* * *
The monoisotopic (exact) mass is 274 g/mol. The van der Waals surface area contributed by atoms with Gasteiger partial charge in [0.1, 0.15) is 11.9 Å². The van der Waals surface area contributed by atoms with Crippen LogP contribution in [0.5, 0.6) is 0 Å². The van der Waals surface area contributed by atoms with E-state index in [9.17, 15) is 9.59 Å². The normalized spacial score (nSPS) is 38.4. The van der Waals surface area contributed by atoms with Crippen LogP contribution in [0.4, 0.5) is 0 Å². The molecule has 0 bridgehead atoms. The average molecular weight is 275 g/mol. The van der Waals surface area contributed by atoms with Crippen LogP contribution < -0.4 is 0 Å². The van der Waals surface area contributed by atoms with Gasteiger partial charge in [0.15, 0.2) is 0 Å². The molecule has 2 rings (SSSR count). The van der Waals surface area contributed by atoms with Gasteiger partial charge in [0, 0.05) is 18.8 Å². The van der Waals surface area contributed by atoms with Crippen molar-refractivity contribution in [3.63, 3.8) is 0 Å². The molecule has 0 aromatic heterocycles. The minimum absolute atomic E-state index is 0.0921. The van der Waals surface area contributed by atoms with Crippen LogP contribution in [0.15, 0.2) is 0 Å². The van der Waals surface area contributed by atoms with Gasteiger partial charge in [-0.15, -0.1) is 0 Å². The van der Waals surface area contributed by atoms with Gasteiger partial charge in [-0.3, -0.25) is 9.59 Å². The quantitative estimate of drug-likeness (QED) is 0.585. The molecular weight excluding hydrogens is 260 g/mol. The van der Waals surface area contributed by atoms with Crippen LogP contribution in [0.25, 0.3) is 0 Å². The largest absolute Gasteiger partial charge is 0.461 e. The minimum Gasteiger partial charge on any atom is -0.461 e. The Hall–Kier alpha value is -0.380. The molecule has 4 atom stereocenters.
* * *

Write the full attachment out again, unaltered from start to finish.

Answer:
The monoisotopic (exact) mass is 274 g/mol. The van der Waals surface area contributed by atoms with Gasteiger partial charge in [0.1, 0.15) is 11.9 Å². The van der Waals surface area contributed by atoms with Crippen LogP contribution in [0.5, 0.6) is 0 Å². The van der Waals surface area contributed by atoms with E-state index in [9.17, 15) is 9.59 Å². The normalized spacial score (nSPS) is 38.4. The van der Waals surface area contributed by atoms with Crippen LogP contribution in [0.4, 0.5) is 0 Å². The molecule has 0 bridgehead atoms. The average molecular weight is 275 g/mol. The van der Waals surface area contributed by atoms with Crippen LogP contribution < -0.4 is 0 Å². The van der Waals surface area contributed by atoms with Gasteiger partial charge in [0.15, 0.2) is 0 Å². The molecule has 2 rings (SSSR count). The van der Waals surface area contributed by atoms with Gasteiger partial charge in [0, 0.05) is 18.8 Å². The van der Waals surface area contributed by atoms with Crippen molar-refractivity contribution in [3.63, 3.8) is 0 Å². The molecule has 0 aromatic heterocycles. The minimum absolute atomic E-state index is 0.0921. The van der Waals surface area contributed by atoms with Crippen LogP contribution in [0.15, 0.2) is 0 Å². The van der Waals surface area contributed by atoms with Gasteiger partial charge in [-0.15, -0.1) is 0 Å². The van der Waals surface area contributed by atoms with Gasteiger partial charge in [-0.3, -0.25) is 9.59 Å². The quantitative estimate of drug-likeness (QED) is 0.585. The molecular weight excluding hydrogens is 260 g/mol. The van der Waals surface area contributed by atoms with Crippen LogP contribution in [0.25, 0.3) is 0 Å². The largest absolute Gasteiger partial charge is 0.461 e. The minimum Gasteiger partial charge on any atom is -0.461 e. The Hall–Kier alpha value is -0.380. The molecule has 4 atom stereocenters.